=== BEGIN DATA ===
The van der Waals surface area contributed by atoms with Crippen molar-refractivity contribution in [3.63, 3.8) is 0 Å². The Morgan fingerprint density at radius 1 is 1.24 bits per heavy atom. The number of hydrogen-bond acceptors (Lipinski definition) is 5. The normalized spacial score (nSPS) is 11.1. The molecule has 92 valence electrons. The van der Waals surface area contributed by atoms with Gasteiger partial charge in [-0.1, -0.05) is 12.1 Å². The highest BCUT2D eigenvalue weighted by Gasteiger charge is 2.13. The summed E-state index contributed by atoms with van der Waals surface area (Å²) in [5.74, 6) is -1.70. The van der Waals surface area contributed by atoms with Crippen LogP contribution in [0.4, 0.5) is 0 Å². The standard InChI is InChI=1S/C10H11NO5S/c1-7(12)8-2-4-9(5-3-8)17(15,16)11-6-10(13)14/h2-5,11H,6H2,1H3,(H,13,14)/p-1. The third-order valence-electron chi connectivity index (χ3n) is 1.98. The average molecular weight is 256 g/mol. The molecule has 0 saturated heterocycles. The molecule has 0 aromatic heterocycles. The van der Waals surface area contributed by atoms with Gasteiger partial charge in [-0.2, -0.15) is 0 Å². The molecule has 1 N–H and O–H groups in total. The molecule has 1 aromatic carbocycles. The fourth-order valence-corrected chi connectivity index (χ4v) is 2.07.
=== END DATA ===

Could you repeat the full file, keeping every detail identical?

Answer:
The van der Waals surface area contributed by atoms with Crippen molar-refractivity contribution in [3.63, 3.8) is 0 Å². The Morgan fingerprint density at radius 1 is 1.24 bits per heavy atom. The number of hydrogen-bond acceptors (Lipinski definition) is 5. The normalized spacial score (nSPS) is 11.1. The molecule has 92 valence electrons. The van der Waals surface area contributed by atoms with Gasteiger partial charge in [-0.1, -0.05) is 12.1 Å². The highest BCUT2D eigenvalue weighted by Gasteiger charge is 2.13. The summed E-state index contributed by atoms with van der Waals surface area (Å²) in [5.74, 6) is -1.70. The van der Waals surface area contributed by atoms with Crippen LogP contribution in [0.4, 0.5) is 0 Å². The standard InChI is InChI=1S/C10H11NO5S/c1-7(12)8-2-4-9(5-3-8)17(15,16)11-6-10(13)14/h2-5,11H,6H2,1H3,(H,13,14)/p-1. The third-order valence-electron chi connectivity index (χ3n) is 1.98. The average molecular weight is 256 g/mol. The molecule has 0 saturated heterocycles. The molecule has 0 aromatic heterocycles. The van der Waals surface area contributed by atoms with Gasteiger partial charge in [-0.2, -0.15) is 0 Å². The molecule has 1 N–H and O–H groups in total. The molecule has 1 aromatic carbocycles. The fourth-order valence-corrected chi connectivity index (χ4v) is 2.07.